Sakey is at his best when he writes about average people who stumble into the nether world inhabited by criminals and sometimes crooked cops, often through their own bad behavior. The lengths his protagonists go to extricate themselves, all the while out of their depth, drives Sakeys crime thrillers.

Tom and Anna Reed are a nice couple. They own a two-flat on Chicago's Northside; they live in one flat and rent out the other. When their tenant dies, they find a lot of money hidden in his apartmen
PROTAGONIST: Tom and Anna Reed
SETTING: Chicago
RATING: 4.25

We all know good people like Tom and Anna Reed—a nice couple who work hard and love their friends and families. What isn't obvious is that they are struggling financially after having embarked on a series of failed infertility treatments. They own a 2-story home and rent the lower level to a man who keeps to himself; his rent is what keeps a roof over their head.

Then one day, the Reeds smell smoke coming from the downstairs apartment. The
Kathleen Hagen
Good People, by Marcus Sakey, B, Narrated by Dan John Miller, and Joyce Bean, produced by Brilliance Audio, downloaded from

Tom and Anna Reed liv in Chicago on the north side. They both have good jobs that pay well. However, they have spent thousands of dollars on fertility methods trying to get pregnant. In doing this, they have fallen behind on their mortgage and have credit card bills exceeding $15,000. They have rented out the bottom floor of their duplex to a man who pays his re
Marcus Sakey’s third book, “Good People” comes at the perfect time on the American landscape. With so many people facing economic challenges, it’s easy for readers to put themselves in the shoes of Chicago yuppies Tom and Anna Reed. They work good jobs, own a two family home, live in a good neighborhood, and are trying to have a baby. And yet, their pressing financial challenges (including expensive fertility treatments that haven’t yet worked) make their lives far from perfect, putting a strain ...more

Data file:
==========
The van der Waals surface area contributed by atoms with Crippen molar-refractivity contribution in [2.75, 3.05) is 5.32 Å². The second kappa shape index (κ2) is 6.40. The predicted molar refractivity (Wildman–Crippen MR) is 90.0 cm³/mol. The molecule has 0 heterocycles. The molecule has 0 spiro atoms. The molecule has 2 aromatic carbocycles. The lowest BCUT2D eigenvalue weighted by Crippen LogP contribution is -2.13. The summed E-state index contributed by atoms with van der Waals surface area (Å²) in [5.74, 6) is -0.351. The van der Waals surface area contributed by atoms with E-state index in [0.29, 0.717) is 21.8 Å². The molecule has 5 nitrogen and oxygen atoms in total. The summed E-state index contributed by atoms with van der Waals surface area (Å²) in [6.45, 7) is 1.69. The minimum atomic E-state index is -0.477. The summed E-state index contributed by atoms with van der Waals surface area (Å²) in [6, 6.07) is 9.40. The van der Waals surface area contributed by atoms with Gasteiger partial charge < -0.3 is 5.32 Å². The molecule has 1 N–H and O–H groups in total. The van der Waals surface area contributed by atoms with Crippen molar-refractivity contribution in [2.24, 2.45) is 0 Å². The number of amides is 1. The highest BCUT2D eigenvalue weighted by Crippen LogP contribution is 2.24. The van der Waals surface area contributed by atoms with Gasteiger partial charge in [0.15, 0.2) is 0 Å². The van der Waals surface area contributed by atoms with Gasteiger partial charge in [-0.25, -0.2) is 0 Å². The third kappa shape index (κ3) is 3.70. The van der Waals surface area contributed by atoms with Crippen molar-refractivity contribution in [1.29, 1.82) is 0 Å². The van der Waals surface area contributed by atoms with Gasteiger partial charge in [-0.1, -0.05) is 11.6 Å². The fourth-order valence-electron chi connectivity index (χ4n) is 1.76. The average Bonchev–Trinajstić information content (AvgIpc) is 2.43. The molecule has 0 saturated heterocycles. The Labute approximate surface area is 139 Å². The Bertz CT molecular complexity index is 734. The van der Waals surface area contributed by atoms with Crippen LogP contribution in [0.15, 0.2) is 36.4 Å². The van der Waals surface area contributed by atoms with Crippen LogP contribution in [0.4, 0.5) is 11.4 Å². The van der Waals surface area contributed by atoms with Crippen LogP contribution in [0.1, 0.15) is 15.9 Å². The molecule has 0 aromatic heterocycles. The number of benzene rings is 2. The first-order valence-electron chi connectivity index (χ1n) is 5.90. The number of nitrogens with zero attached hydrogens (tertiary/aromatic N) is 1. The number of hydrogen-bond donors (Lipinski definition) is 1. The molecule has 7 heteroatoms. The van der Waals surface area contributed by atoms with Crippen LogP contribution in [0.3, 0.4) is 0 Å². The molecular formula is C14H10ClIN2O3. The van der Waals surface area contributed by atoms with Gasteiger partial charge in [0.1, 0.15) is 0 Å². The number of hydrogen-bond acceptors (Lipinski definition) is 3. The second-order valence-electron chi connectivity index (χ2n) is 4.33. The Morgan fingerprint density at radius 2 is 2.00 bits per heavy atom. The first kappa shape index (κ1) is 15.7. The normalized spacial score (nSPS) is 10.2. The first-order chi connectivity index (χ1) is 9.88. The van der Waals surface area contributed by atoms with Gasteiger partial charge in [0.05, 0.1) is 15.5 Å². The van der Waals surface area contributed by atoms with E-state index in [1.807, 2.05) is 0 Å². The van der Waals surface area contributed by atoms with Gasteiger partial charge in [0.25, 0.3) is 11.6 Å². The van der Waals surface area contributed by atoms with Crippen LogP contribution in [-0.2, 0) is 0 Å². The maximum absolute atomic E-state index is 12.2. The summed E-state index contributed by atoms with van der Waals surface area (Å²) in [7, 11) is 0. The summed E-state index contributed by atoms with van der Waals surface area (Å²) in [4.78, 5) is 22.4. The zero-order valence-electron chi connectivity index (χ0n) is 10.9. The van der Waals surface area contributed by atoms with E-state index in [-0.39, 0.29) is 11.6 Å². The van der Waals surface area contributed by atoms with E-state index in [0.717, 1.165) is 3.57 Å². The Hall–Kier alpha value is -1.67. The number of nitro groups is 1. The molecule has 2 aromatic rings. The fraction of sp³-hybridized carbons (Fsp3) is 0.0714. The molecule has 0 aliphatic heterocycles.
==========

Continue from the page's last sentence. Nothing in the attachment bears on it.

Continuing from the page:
Funny old book this one, I bought it on a whim as I was stuck without a book (and panicking accordingly) so I literally grabbed a few random ones in the hope that one or two might be good.

In this book we meet a fairly typical couple who have the misfortune of struggling to conceive. They've blown a lot of money on IVF and are faced with the difficult decision of having to accept that they can't afford another round of fertility treatment.

Then, in a random twist of fate, an opportunity presents i
What would you do if you found $400,000?

For Tom and Anna Reed, this isn't merely a thought exercise, but an actual decision they have to make. The Reeds are your average American couple - mid-30's, trying to have a child, and in debt up to their eyeballs. To help pay the mortgage on their Chicago home, they rent a basement apartment to a man they barely know. One night, they respond to a fire alarm downstairs and find their tenant dead. In the process of putting out the fire, they stumble upon a
Rob Smith
I hate it when I know the ending early in a book. It happened again. Why couldn't the author had peopled the book with more people and elements to make it, at least, a bit difficult to know where the book was going??? There were complications that were nice surprises, but still mostly fillers to get to the conclusion. Which leads to....

The other complaint I have, almost consistently with recent authors - Too much excess needlessness. I get working out character motivation. But the emotional pabl
Grady Richardson
I had a difficult time finishing this novel; I put it down for a few days twice. Not because of the quality of the writing or plotting - on the contrary, it's a well written book that will keep your interest all the way through. Rather, the problem I had is that I liked and identified with the main characters and at several points it was very clear that bad things were going to happen to them.

The title of the book is "Good People" and it could be subtitled "Making Bad Decisions". But, unlike a l
Margaret Mechinus
I listened to this audio book before I knew it had been made into a movie. I wish I had known and could have imagined James Franco as Tom Wright, I would have enjoyed it more. I didn't really like or identify with the "good people" in the book, and I didn't think the bad people in the book were bad enough to be believable. I'm not quite at the end of the book yet, but I can tell where it is going. If the ending actually surprises me, I'll come back and give it another star.
Greg F.
I just saw the film version and felt compelled to defend the book for anyone who has only seen the film. The book is so much better! The movie does not do it justice. I read the book years ago and in anticipation of the film I re-read it. It's smartly crafted suspenseful novel with lots of layers to watch unravel. It's very pulp noir with lots of action and makes for a fairly quick read. I highly recommend it! It's much darker and a lot less silly than the movie adaptation.